Read the two links I posted above. There are many causes. The mite treatement might stress the bees even more.

Gotta talk to someone who knows about bees, my hive which I just had a look at is empty, nothing was coming out for winter flights. They did leave me with about 50 lbs of honey so I figure that at least they didn't go harbouring hard feelings.

Google "Colony Collapse Disorder"

Possibly, but there were no capped brood, just the honey. Maybe they just found the neighbourhood a bit declasse, I will have to ask Nate if he figures that would be the case.


Where are you? If you're up Nate's way, there shouldn't be any brood of any sort in December or early January.

Thanks for the information but would that rule out Colony collapse? The little buggers were still doing well till it got frosty in early November. Is that ailment solely an angst in summertime thing for keepers of bees?

If you're up Nate's way, there shouldn't be any brood of any sort in December or early January.

Nathen Whipsnade, my good neighbour, said he has not eaten my brood and swore on a stack of bibles, so I guess we can rule that out.

Anyone seen "Defiance"?

total peak oil survivalist doomer porn, and an interesting look at how things could play out for some people in some places.

Spending the Deficit

I can remember a news item, just a few years ago, “The budget this year will hit, for the first time, one trillion dollars.” Now mind you, that was the entire budget not the deficit! Now this year the deficit will hit 1.2 trillion dollars. How much is 1.2 trillion? Here, from the list, are just five of the things 1.2 trillion would buy:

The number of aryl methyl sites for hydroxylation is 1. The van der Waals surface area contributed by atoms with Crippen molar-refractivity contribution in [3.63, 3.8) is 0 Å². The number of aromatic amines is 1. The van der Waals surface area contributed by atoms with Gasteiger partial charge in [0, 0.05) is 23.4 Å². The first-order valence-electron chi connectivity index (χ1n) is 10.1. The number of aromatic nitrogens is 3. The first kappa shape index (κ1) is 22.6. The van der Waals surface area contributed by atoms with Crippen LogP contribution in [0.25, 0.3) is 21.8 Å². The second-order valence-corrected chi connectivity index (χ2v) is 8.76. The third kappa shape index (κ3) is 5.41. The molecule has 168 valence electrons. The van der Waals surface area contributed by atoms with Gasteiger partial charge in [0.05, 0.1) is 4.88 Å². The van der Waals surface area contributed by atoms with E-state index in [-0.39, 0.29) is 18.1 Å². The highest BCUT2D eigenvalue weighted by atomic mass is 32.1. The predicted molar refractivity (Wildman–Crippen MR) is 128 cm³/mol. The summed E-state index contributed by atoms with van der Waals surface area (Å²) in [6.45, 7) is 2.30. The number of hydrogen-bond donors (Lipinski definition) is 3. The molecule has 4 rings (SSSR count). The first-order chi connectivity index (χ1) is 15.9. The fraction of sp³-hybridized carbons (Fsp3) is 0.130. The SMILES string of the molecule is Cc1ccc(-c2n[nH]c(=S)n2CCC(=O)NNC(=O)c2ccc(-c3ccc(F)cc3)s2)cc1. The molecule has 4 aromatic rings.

3. Everything produced in Canada in one year.
4. Purchase Exxon Mobil, General Electric, Microsoft and Wal-Mart.
5. Fund the entire education system, Kindergarten through college, for one year.
6. Pay for the entire War in Iraq twice over.
9. Pay back all the money we owe to China and Japan.

Let us not forget that when Clinton left office eight years ago, we did not have a deficit but a surplus. And to think there are a few people running around who think going back to a Clinton style of government would not be change.

That is not to say that Obama will take us back to the Clinton era. No, he will take us back to the Roosevelt era in an effort to get us out of this damn mess Bush has gotten us into. And I have my doubts that it will work.

Ron Patterson

Well, the Clintonistas are moving back to Washington, down to Socks the Cat.

But are you seriously expecting improvement on the budget front? Bill Clinton deserves credit for many things, but not for the budget surplus. That was the combination of a Democratic White House and a hostile Republican Congress. They couldn't get anything done. Which was probably a good thing for the country. ("No man’s life, liberty or property is safe while the legislature is in session.")

In any case, it's a vastly different world now. Obama is going to ignore deficits and spend like crazy, the Democratic Congress will support him, and any other President or Congress elected in this environment would do the same thing.

In addition to Leanan's comments, Mr Clinton's administration had the benefit of affordable and available energy.... I think the range of oil prices in his ten years in office was $10 to $25, and nat gas something like $1.50 to $4.00 per mmbtu (at a guess).